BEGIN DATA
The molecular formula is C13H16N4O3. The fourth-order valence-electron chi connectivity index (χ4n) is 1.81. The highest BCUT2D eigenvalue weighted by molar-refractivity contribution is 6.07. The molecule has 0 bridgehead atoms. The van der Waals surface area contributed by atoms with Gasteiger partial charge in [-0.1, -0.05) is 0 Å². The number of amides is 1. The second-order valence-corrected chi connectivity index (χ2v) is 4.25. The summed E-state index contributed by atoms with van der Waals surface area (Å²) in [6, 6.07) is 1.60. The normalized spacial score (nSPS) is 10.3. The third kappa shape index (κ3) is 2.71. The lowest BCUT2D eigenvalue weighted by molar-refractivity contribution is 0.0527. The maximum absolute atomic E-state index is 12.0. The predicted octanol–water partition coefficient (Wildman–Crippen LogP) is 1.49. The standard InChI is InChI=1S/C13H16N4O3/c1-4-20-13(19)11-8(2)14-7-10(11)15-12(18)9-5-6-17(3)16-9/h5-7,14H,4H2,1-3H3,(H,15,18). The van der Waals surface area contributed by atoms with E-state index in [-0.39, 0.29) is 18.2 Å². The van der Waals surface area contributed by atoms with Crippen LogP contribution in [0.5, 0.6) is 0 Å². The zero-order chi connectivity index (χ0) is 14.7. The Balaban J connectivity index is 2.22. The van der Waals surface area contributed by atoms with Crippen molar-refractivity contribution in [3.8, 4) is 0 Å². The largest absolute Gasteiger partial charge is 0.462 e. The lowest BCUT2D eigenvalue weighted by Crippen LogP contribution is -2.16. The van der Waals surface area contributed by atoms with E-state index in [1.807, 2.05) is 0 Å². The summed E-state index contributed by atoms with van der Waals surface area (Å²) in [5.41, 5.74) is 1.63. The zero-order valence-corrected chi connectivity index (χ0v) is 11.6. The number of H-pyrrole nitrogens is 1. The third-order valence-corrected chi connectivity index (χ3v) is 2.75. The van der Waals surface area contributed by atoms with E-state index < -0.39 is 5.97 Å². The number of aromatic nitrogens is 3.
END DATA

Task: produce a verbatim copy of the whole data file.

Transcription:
The molecular formula is C13H16N4O3. The fourth-order valence-electron chi connectivity index (χ4n) is 1.81. The highest BCUT2D eigenvalue weighted by molar-refractivity contribution is 6.07. The molecule has 0 bridgehead atoms. The van der Waals surface area contributed by atoms with Gasteiger partial charge in [-0.1, -0.05) is 0 Å². The number of amides is 1. The second-order valence-corrected chi connectivity index (χ2v) is 4.25. The summed E-state index contributed by atoms with van der Waals surface area (Å²) in [6, 6.07) is 1.60. The normalized spacial score (nSPS) is 10.3. The third kappa shape index (κ3) is 2.71. The lowest BCUT2D eigenvalue weighted by molar-refractivity contribution is 0.0527. The maximum absolute atomic E-state index is 12.0. The predicted octanol–water partition coefficient (Wildman–Crippen LogP) is 1.49. The standard InChI is InChI=1S/C13H16N4O3/c1-4-20-13(19)11-8(2)14-7-10(11)15-12(18)9-5-6-17(3)16-9/h5-7,14H,4H2,1-3H3,(H,15,18). The van der Waals surface area contributed by atoms with E-state index in [-0.39, 0.29) is 18.2 Å². The van der Waals surface area contributed by atoms with Crippen LogP contribution in [0.5, 0.6) is 0 Å². The zero-order chi connectivity index (χ0) is 14.7. The Balaban J connectivity index is 2.22. The van der Waals surface area contributed by atoms with Crippen molar-refractivity contribution in [3.8, 4) is 0 Å². The largest absolute Gasteiger partial charge is 0.462 e. The lowest BCUT2D eigenvalue weighted by Crippen LogP contribution is -2.16. The van der Waals surface area contributed by atoms with E-state index in [1.807, 2.05) is 0 Å². The summed E-state index contributed by atoms with van der Waals surface area (Å²) in [5.41, 5.74) is 1.63. The zero-order valence-corrected chi connectivity index (χ0v) is 11.6. The number of H-pyrrole nitrogens is 1. The third-order valence-corrected chi connectivity index (χ3v) is 2.75. The van der Waals surface area contributed by atoms with E-state index < -0.39 is 5.97 Å². The number of aromatic nitrogens is 3.